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For over a century, a red oak stood on Harvard Divinity School’s campus.
In 2018, it was announced that the tree would be chopped down. Enraged and impassioned, students of all backgrounds came together and protested the decision for months.
When the decision to cut it down became final, dozens of students from different religious communities came together in a mourning ritual for the tree. They shared its stories, recited poetry, joined in song, and — in its final days — mourned. On the day of the tree’s removal, they returned to say a final goodbye to their beloved friend.
The life and death of this oak can teach us two important lessons about our capacity for empathy, as individuals and within our communities.
The first lesson concerns the preservation of our own humanity through recognition of others’. Harvard students could empathize with a tree but, if recent campus events are anything to go by, can’t extend the same empathy to their human peers.
As we protest wars across the world — from the Middle East to Ukraine — some students forget that many of their peers, myself included, experience these conflicts on a deeply personal level. We go to bed praying that our friends and family will still be alive tomorrow, and when we open our eyes the next day, we rush to our phones, hearts in our throats, to dispel our worst nightmares.
All those affected by these tragedies deserve unconditional empathy, regardless of their views or nationality.
As a Jewish-Israeli student, the past few months on Harvard’s campus have been some of the most difficult I’ve ever had to endure. As I experienced grief like never before for the roughly 1,200 of my people killed on Oct. 7, many of my classmates, even ones I considered friends, turned their heads the other way in what they saw as acts of political protest.
They forgot that I am not my government or my country, but a person who has never needed a hug more.
One of my classmates refused to look at me and, I later learned, was happy to hear of my departure from our course, which I left because it had become a hostile environment. After I interviewed on Israeli national television about the state of antisemitism on campus, another student posted the following on Sidechat: “Blondie pro-doxing, pro-genocide sophomore really thinks she is the shit for going on israeli media a couple days ago. She looks just as dumb as her nose is crooked.”
This hatred is, of course, as ironic as it is offensive and false. For speaking publicly about the antisemitism I had experienced at Harvard, I was met with even more blatant antisemitism. In acknowledging my struggle to be safe and accepted on Harvard’s campus, I have been pushed further away.
The second lesson we can learn from the tree regards our ability to come together as a community when we experience loss. If campus turmoil over the past few months has revealed anything, it’s that our student body is fragile and easily divided.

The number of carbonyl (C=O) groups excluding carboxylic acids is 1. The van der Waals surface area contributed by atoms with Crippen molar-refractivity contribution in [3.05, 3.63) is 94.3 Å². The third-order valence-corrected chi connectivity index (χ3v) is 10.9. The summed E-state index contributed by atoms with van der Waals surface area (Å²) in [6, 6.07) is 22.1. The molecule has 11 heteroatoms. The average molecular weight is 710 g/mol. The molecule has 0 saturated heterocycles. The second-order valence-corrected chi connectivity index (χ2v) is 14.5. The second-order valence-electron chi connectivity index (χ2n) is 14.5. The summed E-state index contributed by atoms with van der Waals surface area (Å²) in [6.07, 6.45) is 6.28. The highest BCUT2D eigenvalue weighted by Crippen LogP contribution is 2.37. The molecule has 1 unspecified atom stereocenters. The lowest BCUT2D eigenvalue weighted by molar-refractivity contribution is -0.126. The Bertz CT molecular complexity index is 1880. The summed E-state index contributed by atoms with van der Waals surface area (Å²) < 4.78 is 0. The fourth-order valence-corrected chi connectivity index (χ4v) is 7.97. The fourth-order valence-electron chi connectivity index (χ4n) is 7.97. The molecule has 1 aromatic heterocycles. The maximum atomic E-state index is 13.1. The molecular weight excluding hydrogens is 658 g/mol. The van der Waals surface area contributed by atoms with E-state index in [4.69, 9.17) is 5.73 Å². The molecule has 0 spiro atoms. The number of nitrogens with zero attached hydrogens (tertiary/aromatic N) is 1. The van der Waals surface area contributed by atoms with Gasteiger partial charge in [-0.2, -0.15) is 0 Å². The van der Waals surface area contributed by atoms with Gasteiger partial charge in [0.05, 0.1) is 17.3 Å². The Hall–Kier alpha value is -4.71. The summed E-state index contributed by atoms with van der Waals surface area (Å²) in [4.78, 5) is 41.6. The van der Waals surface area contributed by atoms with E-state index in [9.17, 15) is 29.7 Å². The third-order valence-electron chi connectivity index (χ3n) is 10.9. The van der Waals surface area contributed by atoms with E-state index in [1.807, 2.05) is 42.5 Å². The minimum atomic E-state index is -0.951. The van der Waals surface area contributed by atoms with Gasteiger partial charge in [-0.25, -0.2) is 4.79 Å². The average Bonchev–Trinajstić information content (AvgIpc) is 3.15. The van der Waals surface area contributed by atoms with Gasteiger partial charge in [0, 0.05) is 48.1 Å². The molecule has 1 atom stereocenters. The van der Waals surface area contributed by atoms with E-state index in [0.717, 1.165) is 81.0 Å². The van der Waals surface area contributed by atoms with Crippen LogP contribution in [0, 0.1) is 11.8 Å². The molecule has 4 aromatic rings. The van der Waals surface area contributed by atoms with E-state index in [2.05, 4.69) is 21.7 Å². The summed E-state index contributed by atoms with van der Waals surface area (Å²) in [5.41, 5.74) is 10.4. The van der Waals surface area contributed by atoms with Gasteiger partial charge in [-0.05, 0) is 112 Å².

In times of strife, we must resist the temptation to become further entrenched in our beliefs and grow further divided. Instead, we must strive to support each other, find solidarity in our mutual grief, and endure together.
Rather than denying others' experiences of bigotry, we need to fight all forms of hatred together.
Our dearth of empathy results from — and exacerbates — our unwillingness to even listen to opposing views. We espouse the values of diversity, equity, and inclusion but let them fall by the wayside when it comes to those we disagree with. We avoid these conversations because they would make us confront the reality that the person on the other side is a human just like ourselves.
Just like that, nuance disappears: One side is made wholly right, and the other wholly wrong; one side is deemed deserving of mercy, while the other must accept pain.
When we view individuals as nothing more than their religion, politics, or ethnicity and rush to mark them as the enemy, we forget that pain is not a competition and grief is not mutually exclusive.
The only path forward is to step outside of the comfort of our echo chambers and truly talk to one another. Ask someone you think you will disagree with to grab a meal and receive their views as well-meant and sincerely-held, just as you doubtless view your own. You might not leave the conversation as friends, but such an experience will serve as a reminder of a truth too easily forgotten: We are all human and deserve empathy, especially when we’re hurting.
If we hope to leave here as the leaders Harvard claims to produce, we must commit to an education that extends beyond the classroom. The poems we analyze or equations we solve will not serve us unless we learn the value of empathy, humility, and critical self-reflection.
The unfortunate truth is that, until then, Harvard’s students will continue to work tremendously hard to achieve academic excellence, all while failing to meet a basic standard of human decency.
I am only left to hope that, one day, students on this campus will be treated with the same empathy and care as a tree.
Maya Shiloni ’26, a Crimson Editorial editor, is a double concentrator in Government and Economics in Mather House.
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